One never knows what to expect on the first day of spring in the Windy City.  Today’s snowy, windy and foggy weather calls for a special getaway.  How about a walk through prehistoric ferns beneath trickling waterfalls; stop and smell the tulips and marvel at the pinks, whites and blues of the giant Hydrangeas all inside the warmth of the historic Garfield Park Conservatory.  You can spend the entire day at the Conservatory, shop, grab a sandwich, salad and dessert at the Gift Shop, attend workshops, a plant clinic, a craft program and more.  9a.m. to 5p.m. FREE Admission and Parking (just south of the main entrance), 300 North Central Park Avenue, (312) 746 5100.

Head to Wicker Park for dinner at SPRING RESTAURANT.  The seasonal menu offers contemporary America fare with a strong Asian influence.  Among the favorite choices are a crispy pork belly, grilled duck, and a Lemon Grass and Coconut. Soup that is soooo good.  The restaurant has a full wine menu along with a creative selection of cocktails. $$$, Street parking available, but challenging, watch for neighbor only permit parking signs on side streets. 2039 W. North Avenue, (773) 395 7100. 


Line-up for the Blockbuster Henri Matisse Exhibition OPENING tomorrow at the Art Institute of Chicago.

The Art Institute of Chicago has announced the world premiere of MATISSE: RADICAL INVENTION, 1913-1917 concentrating on 117 of the artist’s paintings, sculptures, drawings, and prints from this period.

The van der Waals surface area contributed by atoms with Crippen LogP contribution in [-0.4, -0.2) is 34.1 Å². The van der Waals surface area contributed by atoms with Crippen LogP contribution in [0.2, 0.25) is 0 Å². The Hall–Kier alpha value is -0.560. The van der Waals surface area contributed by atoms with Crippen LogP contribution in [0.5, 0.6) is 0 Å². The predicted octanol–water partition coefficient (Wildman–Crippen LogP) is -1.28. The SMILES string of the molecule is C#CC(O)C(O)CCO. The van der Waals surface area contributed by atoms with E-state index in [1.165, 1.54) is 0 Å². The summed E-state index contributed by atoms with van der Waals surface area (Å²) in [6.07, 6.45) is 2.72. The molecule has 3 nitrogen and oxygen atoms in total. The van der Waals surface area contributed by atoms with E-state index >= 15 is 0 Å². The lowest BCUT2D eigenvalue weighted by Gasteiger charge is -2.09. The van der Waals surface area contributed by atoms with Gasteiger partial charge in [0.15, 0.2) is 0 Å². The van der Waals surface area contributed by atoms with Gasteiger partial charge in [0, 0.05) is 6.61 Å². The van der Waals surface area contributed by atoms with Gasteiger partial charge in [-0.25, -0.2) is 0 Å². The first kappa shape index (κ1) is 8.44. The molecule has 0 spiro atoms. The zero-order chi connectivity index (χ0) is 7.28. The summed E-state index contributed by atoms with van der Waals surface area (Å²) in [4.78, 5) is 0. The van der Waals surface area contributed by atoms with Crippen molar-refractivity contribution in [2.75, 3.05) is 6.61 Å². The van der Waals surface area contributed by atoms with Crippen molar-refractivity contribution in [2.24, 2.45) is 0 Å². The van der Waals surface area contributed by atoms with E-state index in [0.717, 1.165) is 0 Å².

There are two ways to enjoy this thoughtful collection of one of the 20th century’s greatest artists Henri Matisse (1869-1954). One, visitors can go to the exhibition, walk through the galleries and enjoy the beautiful art. Or, two, visitors can explore the exhibit more deeply through the wall text and audio tour. If you decide on the latter, set aside a minimum of an hour and a half.

Two important paintings in the collection, Bathers by a River (1909-10, 1913, 1916-17) and The Moroccans (1915-16) are explored in their entirety in relationship to change in this period of the artist’s life. An examination of these works reveal how Matisse began to turn down color for form. Working in a restrained range of colors allowed Matisse to focus more fully on the construction or deconstruction of the pictorial form.

Perhaps most important to this exhibition is Gallery 7 dedicated to Matisse’s work during 1916, a very difficult year for France and the artist during World War I. The art in this room features some of the most pivotal works of the artists’ career. Look closely at the surfaces of the art to get a feel for the change Matisse was creating. You’ll be able to observe surfaces thick with the trails of repeated reworking, products of the artist’s attempt to reconsider and adjust his approaches to familiar motifs. Art Institute of Chicago, 111 South Michigan, (312) 443 3600. Through June 20, 2010.

Special dated, timed tickets to Matisse: Radical Invention, 1913-1917 are NOT required.